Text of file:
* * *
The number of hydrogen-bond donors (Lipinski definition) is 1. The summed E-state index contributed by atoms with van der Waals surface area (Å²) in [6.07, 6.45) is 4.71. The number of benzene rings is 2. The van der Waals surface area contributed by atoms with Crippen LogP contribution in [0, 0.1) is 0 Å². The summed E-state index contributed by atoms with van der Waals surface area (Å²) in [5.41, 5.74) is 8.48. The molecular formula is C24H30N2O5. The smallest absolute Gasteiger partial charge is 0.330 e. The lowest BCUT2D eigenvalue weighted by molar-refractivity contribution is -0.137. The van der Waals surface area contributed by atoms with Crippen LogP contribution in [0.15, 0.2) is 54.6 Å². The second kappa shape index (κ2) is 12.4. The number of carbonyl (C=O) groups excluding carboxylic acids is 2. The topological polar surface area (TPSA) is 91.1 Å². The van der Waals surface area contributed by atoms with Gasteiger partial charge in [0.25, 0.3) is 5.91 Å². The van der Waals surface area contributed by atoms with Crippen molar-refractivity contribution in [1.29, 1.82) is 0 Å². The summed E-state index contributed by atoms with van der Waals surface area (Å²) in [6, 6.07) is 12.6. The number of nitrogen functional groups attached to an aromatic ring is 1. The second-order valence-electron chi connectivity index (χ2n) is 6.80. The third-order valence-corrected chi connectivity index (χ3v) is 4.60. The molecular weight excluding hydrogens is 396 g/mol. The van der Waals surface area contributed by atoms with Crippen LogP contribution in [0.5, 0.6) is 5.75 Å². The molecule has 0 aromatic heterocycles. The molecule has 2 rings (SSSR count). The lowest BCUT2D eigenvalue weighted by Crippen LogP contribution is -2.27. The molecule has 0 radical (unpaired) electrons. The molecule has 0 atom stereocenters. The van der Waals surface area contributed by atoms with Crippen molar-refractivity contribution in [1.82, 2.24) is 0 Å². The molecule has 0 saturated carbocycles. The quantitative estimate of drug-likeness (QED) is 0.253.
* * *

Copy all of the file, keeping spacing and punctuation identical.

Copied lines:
The number of hydrogen-bond donors (Lipinski definition) is 1. The summed E-state index contributed by atoms with van der Waals surface area (Å²) in [6.07, 6.45) is 4.71. The number of benzene rings is 2. The van der Waals surface area contributed by atoms with Crippen LogP contribution in [0, 0.1) is 0 Å². The summed E-state index contributed by atoms with van der Waals surface area (Å²) in [5.41, 5.74) is 8.48. The molecular formula is C24H30N2O5. The smallest absolute Gasteiger partial charge is 0.330 e. The lowest BCUT2D eigenvalue weighted by molar-refractivity contribution is -0.137. The van der Waals surface area contributed by atoms with Crippen LogP contribution in [0.15, 0.2) is 54.6 Å². The second kappa shape index (κ2) is 12.4. The number of carbonyl (C=O) groups excluding carboxylic acids is 2. The topological polar surface area (TPSA) is 91.1 Å². The van der Waals surface area contributed by atoms with Gasteiger partial charge in [0.25, 0.3) is 5.91 Å². The van der Waals surface area contributed by atoms with Crippen molar-refractivity contribution in [1.29, 1.82) is 0 Å². The summed E-state index contributed by atoms with van der Waals surface area (Å²) in [6, 6.07) is 12.6. The number of nitrogen functional groups attached to an aromatic ring is 1. The second-order valence-electron chi connectivity index (χ2n) is 6.80. The third-order valence-corrected chi connectivity index (χ3v) is 4.60. The molecular weight excluding hydrogens is 396 g/mol. The van der Waals surface area contributed by atoms with Crippen LogP contribution in [0.5, 0.6) is 5.75 Å². The molecule has 0 aromatic heterocycles. The molecule has 2 rings (SSSR count). The lowest BCUT2D eigenvalue weighted by Crippen LogP contribution is -2.27. The molecule has 0 radical (unpaired) electrons. The molecule has 0 atom stereocenters. The van der Waals surface area contributed by atoms with Crippen molar-refractivity contribution in [1.82, 2.24) is 0 Å². The molecule has 0 saturated carbocycles. The quantitative estimate of drug-likeness (QED) is 0.253.